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The Battalion

The Student News Site of Texas A&M University - College Station

The Battalion

The Student News Site of Texas A&M University - College Station

The Battalion

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One step away
June 8, 2024

Pickleball: The sport that’s paddle-smashing its way into Aggie hearts

Photo by TheVillagesFL/WikiCommons

Put down your textbooks for a minute because the world of sports has a fresh face, and it’s called pickleball — a sport that’s making quite a racket on our campus.

Originating in the 1960s, pickleball rapidly gained popularity at Texas A&M, blending elements of tennis, badminton and table tennis. Played on smaller courts with lightweight paddles and a perforated plastic ball, pickleball is not just a game, it’s an experience that has created a community here on campus since 2021.

Economics senior Will Cantor, the treasurer for the A&M Pickleball Club, said the organization represents a diverse mix of skill levels, ultimately creating a thriving community of Pickleball enthusiasts. 

“We used to have anywhere from 10 to 30 people at practice, and then the next semester, it got a little bigger — but this past summer, it just boomed,” Cantor said. “Our first few practices had over 100 players. I’ve seen exponential growth this semester, with a good mix of people that are learning, just casual, and now we even have a competitive team.”

Cantor said many of the club’s members are there to foster friendships.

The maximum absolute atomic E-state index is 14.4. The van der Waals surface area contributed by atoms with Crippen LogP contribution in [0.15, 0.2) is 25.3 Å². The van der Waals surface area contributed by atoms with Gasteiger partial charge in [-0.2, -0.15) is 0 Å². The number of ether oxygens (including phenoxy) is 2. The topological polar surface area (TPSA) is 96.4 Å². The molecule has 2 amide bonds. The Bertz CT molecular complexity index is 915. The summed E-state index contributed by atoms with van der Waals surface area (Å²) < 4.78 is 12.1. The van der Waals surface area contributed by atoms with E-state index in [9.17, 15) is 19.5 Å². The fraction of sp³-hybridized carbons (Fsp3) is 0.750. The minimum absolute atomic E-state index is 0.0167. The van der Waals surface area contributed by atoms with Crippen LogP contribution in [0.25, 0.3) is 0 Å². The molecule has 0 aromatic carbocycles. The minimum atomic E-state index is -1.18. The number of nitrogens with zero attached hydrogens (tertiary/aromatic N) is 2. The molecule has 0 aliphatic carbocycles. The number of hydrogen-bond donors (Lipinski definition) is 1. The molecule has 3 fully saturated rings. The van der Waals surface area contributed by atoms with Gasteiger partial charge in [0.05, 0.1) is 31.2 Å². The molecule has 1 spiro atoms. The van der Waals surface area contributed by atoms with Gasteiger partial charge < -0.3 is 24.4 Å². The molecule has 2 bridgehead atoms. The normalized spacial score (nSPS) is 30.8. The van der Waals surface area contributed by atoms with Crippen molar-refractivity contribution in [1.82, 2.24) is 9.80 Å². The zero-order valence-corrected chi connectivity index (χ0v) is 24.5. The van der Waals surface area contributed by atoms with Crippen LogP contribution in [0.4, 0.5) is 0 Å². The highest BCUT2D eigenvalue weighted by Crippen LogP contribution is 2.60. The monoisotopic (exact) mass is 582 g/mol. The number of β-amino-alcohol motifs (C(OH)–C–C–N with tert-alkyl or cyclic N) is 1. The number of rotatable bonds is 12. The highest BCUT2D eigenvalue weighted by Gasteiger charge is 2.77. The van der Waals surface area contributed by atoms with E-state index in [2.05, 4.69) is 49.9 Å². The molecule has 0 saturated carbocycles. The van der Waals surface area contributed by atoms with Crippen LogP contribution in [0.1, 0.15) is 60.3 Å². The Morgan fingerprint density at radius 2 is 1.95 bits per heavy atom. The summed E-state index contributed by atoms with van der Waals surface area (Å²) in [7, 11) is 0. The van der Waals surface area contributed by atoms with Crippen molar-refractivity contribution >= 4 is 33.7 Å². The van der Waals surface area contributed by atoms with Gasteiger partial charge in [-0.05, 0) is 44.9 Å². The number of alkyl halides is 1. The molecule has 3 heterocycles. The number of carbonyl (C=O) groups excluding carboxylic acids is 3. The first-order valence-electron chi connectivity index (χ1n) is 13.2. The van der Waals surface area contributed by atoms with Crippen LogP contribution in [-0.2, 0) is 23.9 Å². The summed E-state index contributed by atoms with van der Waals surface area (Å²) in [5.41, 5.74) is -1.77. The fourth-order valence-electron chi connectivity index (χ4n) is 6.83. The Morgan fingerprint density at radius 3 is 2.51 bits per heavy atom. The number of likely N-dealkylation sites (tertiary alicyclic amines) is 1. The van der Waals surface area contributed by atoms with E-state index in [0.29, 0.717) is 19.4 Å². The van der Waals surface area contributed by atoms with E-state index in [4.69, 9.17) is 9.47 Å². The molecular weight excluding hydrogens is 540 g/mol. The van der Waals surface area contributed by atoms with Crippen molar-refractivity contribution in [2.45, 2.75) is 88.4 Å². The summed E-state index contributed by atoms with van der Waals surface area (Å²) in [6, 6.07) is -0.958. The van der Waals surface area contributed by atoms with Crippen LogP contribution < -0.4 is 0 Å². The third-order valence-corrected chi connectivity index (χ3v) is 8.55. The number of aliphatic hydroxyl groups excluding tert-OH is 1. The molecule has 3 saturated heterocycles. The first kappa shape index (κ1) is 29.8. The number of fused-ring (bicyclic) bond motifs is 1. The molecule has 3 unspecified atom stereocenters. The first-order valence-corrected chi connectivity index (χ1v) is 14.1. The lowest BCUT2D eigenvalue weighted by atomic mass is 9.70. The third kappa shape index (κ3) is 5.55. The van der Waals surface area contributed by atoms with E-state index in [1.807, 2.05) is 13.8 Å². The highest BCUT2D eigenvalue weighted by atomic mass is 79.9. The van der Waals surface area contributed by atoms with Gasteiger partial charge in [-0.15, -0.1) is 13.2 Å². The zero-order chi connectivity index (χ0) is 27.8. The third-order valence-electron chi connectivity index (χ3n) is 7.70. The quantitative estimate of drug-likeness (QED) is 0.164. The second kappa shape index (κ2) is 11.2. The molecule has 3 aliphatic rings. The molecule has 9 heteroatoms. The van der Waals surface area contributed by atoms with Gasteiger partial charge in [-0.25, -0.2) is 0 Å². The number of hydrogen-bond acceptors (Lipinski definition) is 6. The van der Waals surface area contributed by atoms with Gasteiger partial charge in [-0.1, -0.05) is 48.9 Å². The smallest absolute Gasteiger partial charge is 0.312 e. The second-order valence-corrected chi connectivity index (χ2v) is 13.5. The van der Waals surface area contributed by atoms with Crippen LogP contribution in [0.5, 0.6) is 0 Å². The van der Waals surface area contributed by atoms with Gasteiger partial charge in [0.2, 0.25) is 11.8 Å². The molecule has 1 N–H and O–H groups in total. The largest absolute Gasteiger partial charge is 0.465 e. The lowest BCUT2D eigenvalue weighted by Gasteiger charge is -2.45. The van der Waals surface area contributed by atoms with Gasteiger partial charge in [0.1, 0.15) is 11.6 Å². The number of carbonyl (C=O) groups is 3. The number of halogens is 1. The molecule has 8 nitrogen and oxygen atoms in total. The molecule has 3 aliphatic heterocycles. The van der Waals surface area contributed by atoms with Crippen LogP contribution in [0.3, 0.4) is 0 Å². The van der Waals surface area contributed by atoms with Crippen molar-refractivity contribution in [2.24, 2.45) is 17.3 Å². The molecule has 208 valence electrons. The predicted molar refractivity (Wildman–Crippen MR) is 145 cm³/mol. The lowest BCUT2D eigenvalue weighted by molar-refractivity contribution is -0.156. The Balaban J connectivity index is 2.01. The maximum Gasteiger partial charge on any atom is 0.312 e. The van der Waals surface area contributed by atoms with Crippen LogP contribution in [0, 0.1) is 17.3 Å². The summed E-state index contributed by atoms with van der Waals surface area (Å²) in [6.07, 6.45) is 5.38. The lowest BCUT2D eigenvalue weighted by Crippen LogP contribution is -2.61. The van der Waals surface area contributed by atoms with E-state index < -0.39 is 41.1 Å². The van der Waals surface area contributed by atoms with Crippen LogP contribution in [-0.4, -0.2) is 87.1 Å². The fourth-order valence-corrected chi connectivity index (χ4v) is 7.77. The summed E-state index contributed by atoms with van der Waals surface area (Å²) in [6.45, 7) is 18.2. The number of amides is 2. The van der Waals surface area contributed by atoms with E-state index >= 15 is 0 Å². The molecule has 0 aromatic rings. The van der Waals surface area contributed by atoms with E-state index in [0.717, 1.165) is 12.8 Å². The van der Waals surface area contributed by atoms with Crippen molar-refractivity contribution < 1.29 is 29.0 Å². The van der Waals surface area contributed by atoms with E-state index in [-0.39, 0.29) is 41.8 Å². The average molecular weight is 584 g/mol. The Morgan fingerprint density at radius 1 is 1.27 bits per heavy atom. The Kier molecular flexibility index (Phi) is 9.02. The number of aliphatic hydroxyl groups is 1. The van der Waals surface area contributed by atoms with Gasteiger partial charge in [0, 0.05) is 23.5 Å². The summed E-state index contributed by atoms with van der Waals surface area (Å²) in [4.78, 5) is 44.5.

“It[’s] also is a really good social outlet,” Cantor said. “It is never taken really too seriously. People are really social and want to make friends also, with it being very easy to pick up.”

Accounting junior Justin Paez has been a part of the Pickleball Club since his freshman year and serves as an executive board member. The Penberthy courts at A&M offer a versatile playing environment where both casual and competitive players can enjoy the game, Paez said.

“You can go in any day, with any sort of way you want to play,” Paez said. “If you just want to go out with buddies and play for fun, or play competitively, the courts offer both.”

Paez said he believes  pickleball’s popularity has grown because professional athletes have embraced the sport. “You have to look at it with the professional landscape of it,” Paez said. “Major league pickleball has really grown, [and] with professional athletes like Patrick Mahomes and Drew Brees buying into pickleball, it causes a lot of popularity.”

With the potential of making it to highly competitive leagues, Paez said pickleball is a sport that will continue to rise.

“I’ve done my own research, but I think within the next 10 years, it could be in the Olympics,” Paez said. “Japan and Europe are also big on pickleball now. They need around 70 countries to play with professionals in order to make it to the Olympics, which I think will happen sooner or later.”

Business administration junior Cole Wageman, an A&M Pickleball Club executive board member and one of its founding members,  said he believes the sport’s enduring growth is a testament to its accessibility.

“I definitely think it will grow because there is a low barrier to entry,” Wageman said. “There was only one place in San Antonio I used to play at, and now there are courts probably every 15 to 20 minutes.”

With the sports’ rising popularity and easy learning curve, everyone is welcome to come out to the Omar Smith Tennis courts, Paez said.

“Even if you don’t know how to play, come out, have a good time,” Paez said.”It is really fun.”

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